As writers, we often come to a novel or short story thinking first of the two big elements: Plot and Character. And of course, those elements are indeed huge. But they are not everything. In this intensive, we focus on three elements that support plot and character, and which often create and enhance the meaning and texture of the work of fiction. For example, we'll look at the ways that setting may mirror--or conflict with--characters' responses to action. And we'll examine alternatives for treating the passage of time in the plotline. And we'll explore the creation of tone that may augment meaning. In short, this intensive--designed for more experienced writers of middle grade and YA fiction--aims at giving writers tools that change these less dominant textual tools from missed opportunities to vital parts of the text.


Your Title As Your Hook with Jennifer Swanson

As we all know top-notch nonfiction needs a BIG hook. First, we will take a deep dive into the different types of nonfiction by looking at structure, tone, voice, and more. The structure of your book can also be a great hook. But an even better hook is your title. We'll look at some books whose titles absolutely helped to sell them and see how we can do that to our own manuscripts. So feel free to bring your WIP title ideas to this hands-on workshop, where we will stretch our minds and turn things upside down and inside out to find the perfect title/hook combination.

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A State, A Tooth and a Doughnut Walk Into a Book. . . with Laurie Keller

We’ll explore the joys of creating new worlds using inanimate objects and how to anthropomorphize and give emotion to just about anything! This will be an interactive class so please bring something to draw with and on.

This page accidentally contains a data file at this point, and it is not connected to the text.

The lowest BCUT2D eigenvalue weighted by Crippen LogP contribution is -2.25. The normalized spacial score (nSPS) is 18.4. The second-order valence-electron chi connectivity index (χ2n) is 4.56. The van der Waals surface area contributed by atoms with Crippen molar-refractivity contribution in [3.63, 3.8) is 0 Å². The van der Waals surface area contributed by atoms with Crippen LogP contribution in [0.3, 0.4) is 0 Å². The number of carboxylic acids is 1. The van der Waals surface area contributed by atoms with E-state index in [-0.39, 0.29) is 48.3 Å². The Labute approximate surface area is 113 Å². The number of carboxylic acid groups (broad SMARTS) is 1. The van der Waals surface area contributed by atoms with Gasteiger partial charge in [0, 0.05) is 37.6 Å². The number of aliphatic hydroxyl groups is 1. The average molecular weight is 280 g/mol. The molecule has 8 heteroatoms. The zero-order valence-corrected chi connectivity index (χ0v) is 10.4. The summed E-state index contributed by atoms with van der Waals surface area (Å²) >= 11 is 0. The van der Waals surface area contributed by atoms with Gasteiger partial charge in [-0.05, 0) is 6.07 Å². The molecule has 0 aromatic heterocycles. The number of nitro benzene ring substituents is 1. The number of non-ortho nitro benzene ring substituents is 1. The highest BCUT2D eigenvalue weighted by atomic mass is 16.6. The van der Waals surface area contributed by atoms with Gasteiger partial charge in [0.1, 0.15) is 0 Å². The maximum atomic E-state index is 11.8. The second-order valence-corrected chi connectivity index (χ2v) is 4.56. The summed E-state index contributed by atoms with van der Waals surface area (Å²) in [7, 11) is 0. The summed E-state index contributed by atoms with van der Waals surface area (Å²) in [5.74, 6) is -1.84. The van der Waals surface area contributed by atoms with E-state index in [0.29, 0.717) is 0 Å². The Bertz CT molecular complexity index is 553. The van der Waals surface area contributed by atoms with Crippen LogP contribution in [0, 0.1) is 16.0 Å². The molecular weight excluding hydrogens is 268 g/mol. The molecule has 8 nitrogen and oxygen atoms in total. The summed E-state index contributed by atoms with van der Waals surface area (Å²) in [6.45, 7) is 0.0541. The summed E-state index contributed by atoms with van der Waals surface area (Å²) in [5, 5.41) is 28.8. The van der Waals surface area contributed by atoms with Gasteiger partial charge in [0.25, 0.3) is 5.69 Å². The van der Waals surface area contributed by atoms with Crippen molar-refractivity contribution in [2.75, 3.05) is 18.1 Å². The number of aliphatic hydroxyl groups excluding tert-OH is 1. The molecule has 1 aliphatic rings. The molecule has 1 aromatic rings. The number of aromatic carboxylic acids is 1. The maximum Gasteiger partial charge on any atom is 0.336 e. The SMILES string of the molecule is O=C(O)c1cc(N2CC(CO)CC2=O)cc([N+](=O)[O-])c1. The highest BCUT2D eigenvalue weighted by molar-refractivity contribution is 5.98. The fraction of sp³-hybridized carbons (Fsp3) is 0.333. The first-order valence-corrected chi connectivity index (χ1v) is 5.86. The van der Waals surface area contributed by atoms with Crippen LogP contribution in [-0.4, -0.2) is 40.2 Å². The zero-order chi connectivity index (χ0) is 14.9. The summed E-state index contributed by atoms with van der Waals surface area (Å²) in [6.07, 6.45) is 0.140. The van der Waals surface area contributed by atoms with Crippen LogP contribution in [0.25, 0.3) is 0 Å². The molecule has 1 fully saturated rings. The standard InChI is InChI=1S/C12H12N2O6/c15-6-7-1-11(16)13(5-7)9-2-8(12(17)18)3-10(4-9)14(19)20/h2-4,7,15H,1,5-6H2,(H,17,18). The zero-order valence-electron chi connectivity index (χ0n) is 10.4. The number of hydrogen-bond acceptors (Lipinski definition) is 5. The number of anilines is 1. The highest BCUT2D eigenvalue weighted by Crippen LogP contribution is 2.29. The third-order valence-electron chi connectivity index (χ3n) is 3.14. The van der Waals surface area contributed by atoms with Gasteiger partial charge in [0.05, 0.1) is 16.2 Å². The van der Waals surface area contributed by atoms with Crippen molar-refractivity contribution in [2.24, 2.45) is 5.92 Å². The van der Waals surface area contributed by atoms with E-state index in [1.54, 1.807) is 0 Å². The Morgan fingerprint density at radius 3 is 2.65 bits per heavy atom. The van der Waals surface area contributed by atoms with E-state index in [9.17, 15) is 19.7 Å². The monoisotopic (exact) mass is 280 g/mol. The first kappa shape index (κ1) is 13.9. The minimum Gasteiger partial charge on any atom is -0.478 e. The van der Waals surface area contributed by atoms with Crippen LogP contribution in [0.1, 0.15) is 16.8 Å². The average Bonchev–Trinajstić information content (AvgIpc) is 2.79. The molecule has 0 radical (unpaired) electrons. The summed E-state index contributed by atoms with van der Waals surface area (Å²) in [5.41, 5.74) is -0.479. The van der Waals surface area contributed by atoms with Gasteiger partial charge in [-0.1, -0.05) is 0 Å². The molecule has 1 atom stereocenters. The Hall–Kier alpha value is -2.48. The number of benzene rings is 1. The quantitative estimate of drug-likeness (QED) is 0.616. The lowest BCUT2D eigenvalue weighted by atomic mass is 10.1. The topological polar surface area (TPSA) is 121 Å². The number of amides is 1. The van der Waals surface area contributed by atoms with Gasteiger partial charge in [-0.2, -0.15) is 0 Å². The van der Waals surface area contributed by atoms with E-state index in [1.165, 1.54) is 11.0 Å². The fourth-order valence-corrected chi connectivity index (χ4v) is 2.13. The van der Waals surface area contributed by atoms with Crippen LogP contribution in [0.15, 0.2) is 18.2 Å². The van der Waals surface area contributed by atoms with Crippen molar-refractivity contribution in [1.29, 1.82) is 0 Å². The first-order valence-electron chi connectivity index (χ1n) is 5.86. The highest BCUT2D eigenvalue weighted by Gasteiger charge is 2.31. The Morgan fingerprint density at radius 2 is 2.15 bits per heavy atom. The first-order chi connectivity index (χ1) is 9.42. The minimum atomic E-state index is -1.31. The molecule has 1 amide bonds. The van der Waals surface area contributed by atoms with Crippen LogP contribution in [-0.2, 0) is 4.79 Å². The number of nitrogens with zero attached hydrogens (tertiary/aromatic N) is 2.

Book Promotion Workshop: Marketing and Publicity Tips For Authors and Illustrators with Linda Stephen

Every author and illustrator needs to know how to promote their books. Whether launching your first book or your 100th book, you hold the key to getting the word out about your book (or presentation or exhibit). Marketing and promotion don’t come naturally to a lot of people, but children’s book publicist Linda Stephen is here to help. How can you get your book in front of your target audiences? Do you need a press release for your book (yes and no)? Any strategies for promoting nonfiction title vs. fiction? Stephen will share tips and templates for children’s book authors and illustrators. We’ll cover what to do before, during and after a book launch or other event to get your book maximum exposure. Workshop will cover: What an author or illustrator needs for their “media kit”? How to get the most attention by working with a publisher’s publicity team Evaluating your connections. Who should know about your book? Who will share news about you? Who can/will write a book blurb? Countdown to book launch. Ideal timeline – six months or more of marketing outreach before pub date Working with the press – do’s and don’ts Beyond book reviews – who should know about you, your book and its themes? Speaking out – Using book talks and presentations to reach diverse audiences Making connections: partners and publicity beyond the press release When/how to write a local press release about an event Online and social media – prioritizing time How to identify news outlets or other partners that may cover your event Maximize events: how and why to help a host organization/venue do your publicity for you Plus, you’ll receive template handouts, have time to brainstorm and get feedback, ask questions and more! This workshop is for experienced authors and illustrators who are traditionally published or independently published. Publishers, new and pre-pubbed authors are also welcome. Stephen has launched national and local campaigns for more than 100 children’s books, both fiction and nonfiction, from board books to young adult novels. She shares case studies, advice and lessons learned to help publishers, authors and illustrators get the most results from limited budgets and time.